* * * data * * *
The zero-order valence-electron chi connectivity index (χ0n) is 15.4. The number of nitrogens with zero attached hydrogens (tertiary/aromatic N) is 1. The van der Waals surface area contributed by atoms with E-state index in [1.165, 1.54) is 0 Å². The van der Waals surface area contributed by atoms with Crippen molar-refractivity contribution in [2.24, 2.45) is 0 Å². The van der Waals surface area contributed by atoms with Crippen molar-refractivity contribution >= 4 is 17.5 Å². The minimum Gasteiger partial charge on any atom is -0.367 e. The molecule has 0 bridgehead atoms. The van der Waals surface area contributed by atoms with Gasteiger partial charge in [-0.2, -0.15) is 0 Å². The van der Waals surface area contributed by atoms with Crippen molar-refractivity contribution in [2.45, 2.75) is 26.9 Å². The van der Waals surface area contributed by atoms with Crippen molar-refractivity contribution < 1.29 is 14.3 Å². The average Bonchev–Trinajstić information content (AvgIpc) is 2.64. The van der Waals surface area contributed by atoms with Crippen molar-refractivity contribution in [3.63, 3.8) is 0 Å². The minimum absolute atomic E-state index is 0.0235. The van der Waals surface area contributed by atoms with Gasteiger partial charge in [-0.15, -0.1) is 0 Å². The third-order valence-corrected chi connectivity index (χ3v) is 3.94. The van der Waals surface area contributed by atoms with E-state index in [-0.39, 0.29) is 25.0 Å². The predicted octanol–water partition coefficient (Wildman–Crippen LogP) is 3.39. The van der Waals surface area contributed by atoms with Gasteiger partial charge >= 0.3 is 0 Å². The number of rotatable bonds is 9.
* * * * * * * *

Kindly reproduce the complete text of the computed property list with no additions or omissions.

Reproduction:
The zero-order valence-electron chi connectivity index (χ0n) is 15.4. The number of nitrogens with zero attached hydrogens (tertiary/aromatic N) is 1. The van der Waals surface area contributed by atoms with E-state index in [1.165, 1.54) is 0 Å². The van der Waals surface area contributed by atoms with Crippen molar-refractivity contribution in [2.24, 2.45) is 0 Å². The van der Waals surface area contributed by atoms with Crippen molar-refractivity contribution >= 4 is 17.5 Å². The minimum Gasteiger partial charge on any atom is -0.367 e. The molecule has 0 bridgehead atoms. The van der Waals surface area contributed by atoms with Gasteiger partial charge in [-0.2, -0.15) is 0 Å². The van der Waals surface area contributed by atoms with Crippen molar-refractivity contribution in [2.45, 2.75) is 26.9 Å². The van der Waals surface area contributed by atoms with Crippen molar-refractivity contribution < 1.29 is 14.3 Å². The average Bonchev–Trinajstić information content (AvgIpc) is 2.64. The van der Waals surface area contributed by atoms with Crippen molar-refractivity contribution in [3.63, 3.8) is 0 Å². The minimum absolute atomic E-state index is 0.0235. The van der Waals surface area contributed by atoms with Gasteiger partial charge in [-0.15, -0.1) is 0 Å². The third-order valence-corrected chi connectivity index (χ3v) is 3.94. The van der Waals surface area contributed by atoms with E-state index in [-0.39, 0.29) is 25.0 Å². The predicted octanol–water partition coefficient (Wildman–Crippen LogP) is 3.39. The van der Waals surface area contributed by atoms with Gasteiger partial charge >= 0.3 is 0 Å². The number of rotatable bonds is 9.